HARLINGEN – Don’t take your siblings for granted.
George Matthew Gutierrez made his point so clear he took fourth place in the Southlake Carroll Dragon Faire earlier this month.
“That was my first time ever trying dramatic interpretation,” said George Matthew, 12, one of several students at Gutierrez Middle School of Arts and Sciences who competed in the online speech, drama and debate competition.
He and his fellow performers took seventh place in the event, exemplary in any case but particularly so considering they were the only middle school to compete. They performed in the tournament against 54 high schools from across the state and took home top marks for their work.
“I am overjoyed, I am proud,” said Zachary Fryman, theater arts teacher and speech, drama and debate coach.
This is Fryman’s first year teaching speech, drama and debate.
“I am just so proud of all of their hard work and their dedication and the hours of practice they put in,” Fryman said. “They put in so many hours of practice into these pieces. They really take these pieces and they transform them into something that’s so beautiful and I am just so proud of them for that.”
Among the successes are Adrianna Rodriguez, who placed first in dramatic interpretation. George Matthew took fourth, and Bianca Rios placed sixth place. One student, Avery Janssen, placed fifth in humorous interpretation, and this was her first competition.
“It blew me out of the water,” Fryman said.
The kids were pretty psyched about their success, too.
“To me that’s pretty incredible, especially because we do have a lot of sixth graders and they’re very experienced,” said Azeneth Corrales, 12, a seventh grader.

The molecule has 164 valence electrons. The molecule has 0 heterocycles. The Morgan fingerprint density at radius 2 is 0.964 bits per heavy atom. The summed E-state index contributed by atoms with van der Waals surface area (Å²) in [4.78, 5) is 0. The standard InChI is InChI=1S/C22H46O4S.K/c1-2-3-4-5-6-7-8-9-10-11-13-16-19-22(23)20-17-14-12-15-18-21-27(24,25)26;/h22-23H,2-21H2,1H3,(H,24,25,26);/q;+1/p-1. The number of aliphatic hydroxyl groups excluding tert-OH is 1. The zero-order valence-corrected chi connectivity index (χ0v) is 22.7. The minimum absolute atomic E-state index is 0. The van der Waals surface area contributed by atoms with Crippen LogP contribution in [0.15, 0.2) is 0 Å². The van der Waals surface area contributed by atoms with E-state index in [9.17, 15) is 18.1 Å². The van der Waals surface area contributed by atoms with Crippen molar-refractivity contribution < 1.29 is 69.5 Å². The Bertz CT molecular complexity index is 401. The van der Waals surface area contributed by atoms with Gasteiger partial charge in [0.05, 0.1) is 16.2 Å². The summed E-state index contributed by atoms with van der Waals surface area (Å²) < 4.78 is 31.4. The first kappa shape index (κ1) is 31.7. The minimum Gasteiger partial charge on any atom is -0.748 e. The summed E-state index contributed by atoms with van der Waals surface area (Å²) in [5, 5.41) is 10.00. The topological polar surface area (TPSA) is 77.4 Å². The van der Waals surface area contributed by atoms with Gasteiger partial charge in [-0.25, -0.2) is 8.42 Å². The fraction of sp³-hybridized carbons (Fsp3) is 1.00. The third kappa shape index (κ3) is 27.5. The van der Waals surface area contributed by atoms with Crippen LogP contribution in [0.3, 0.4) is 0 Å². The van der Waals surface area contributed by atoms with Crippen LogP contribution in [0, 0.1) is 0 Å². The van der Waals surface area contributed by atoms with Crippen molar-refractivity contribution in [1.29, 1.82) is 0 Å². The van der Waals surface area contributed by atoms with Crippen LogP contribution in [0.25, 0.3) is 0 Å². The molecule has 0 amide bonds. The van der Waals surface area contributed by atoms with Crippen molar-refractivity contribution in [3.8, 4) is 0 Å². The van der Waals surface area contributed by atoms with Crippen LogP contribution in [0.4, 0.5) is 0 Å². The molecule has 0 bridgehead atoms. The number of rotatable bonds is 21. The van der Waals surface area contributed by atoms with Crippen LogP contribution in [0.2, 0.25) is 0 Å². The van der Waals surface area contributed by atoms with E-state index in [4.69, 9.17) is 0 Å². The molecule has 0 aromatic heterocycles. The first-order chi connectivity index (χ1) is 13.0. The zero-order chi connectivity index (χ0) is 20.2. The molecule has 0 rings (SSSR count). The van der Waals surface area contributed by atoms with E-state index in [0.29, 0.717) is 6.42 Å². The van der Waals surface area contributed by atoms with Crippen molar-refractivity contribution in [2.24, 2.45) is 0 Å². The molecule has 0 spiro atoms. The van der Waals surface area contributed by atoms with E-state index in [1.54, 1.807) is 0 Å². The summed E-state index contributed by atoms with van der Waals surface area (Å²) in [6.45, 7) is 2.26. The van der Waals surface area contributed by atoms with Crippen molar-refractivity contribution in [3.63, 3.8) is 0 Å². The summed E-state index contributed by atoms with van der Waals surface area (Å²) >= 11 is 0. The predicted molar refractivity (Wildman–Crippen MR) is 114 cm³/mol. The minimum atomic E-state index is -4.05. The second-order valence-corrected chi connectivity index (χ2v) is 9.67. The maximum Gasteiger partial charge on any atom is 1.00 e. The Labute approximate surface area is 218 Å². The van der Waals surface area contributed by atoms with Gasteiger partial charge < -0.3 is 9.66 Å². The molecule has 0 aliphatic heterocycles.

“To me it’s mind blowing that sixth and seventh graders can get seventh place among all these high schoolers,” she said. “In my group, everyone’s very hard working. We’re all very extremely committed to what we do and it’s just a passion we have had.”
Azeneth took on some considerable challenges for her dramatic interpretation piece, “Frozen” by Bryony Lavery. The work, set in England, required her to perform three characters: Nancy, whose daughter was raped and murdered; Ralph, the murderer; and Agnetha, the psychiatrist who has come from New York to examine Ralph and help Nancy process her trauma.
“I had to find very different personalities for each and every one of them, so that was probably one of the hardest things,” she said.
George Matthew’s dramatic interpretation piece told the story about a boy with a special needs brother.
“They go through life and he just takes his brother for granted,” he said. “The whole point of speech and drama and debate is that you want to get your point out to other people. And I just feel this piece is like, you should never take your siblings for granted because you never know when you’re going to lose them.”
Although he did well, he’s eager for the next challenge.
“I feel very happy and I feel very excited,” he said. “I feel like I can do better of course, but yes I’m always going to strive for the best.”
Fryman has a great deal of experience working in children’s theater, and he used that experience as a speech and drama coach.
“I took what I learned from being a theater major in college and working at a professional children’s theater,” he said. “I just took all my knowledge from there and put it into the work that’s done here with these students in the competitions.”
This being the first tournament of the year, it promises to be a very successful year, albeit in virtual time.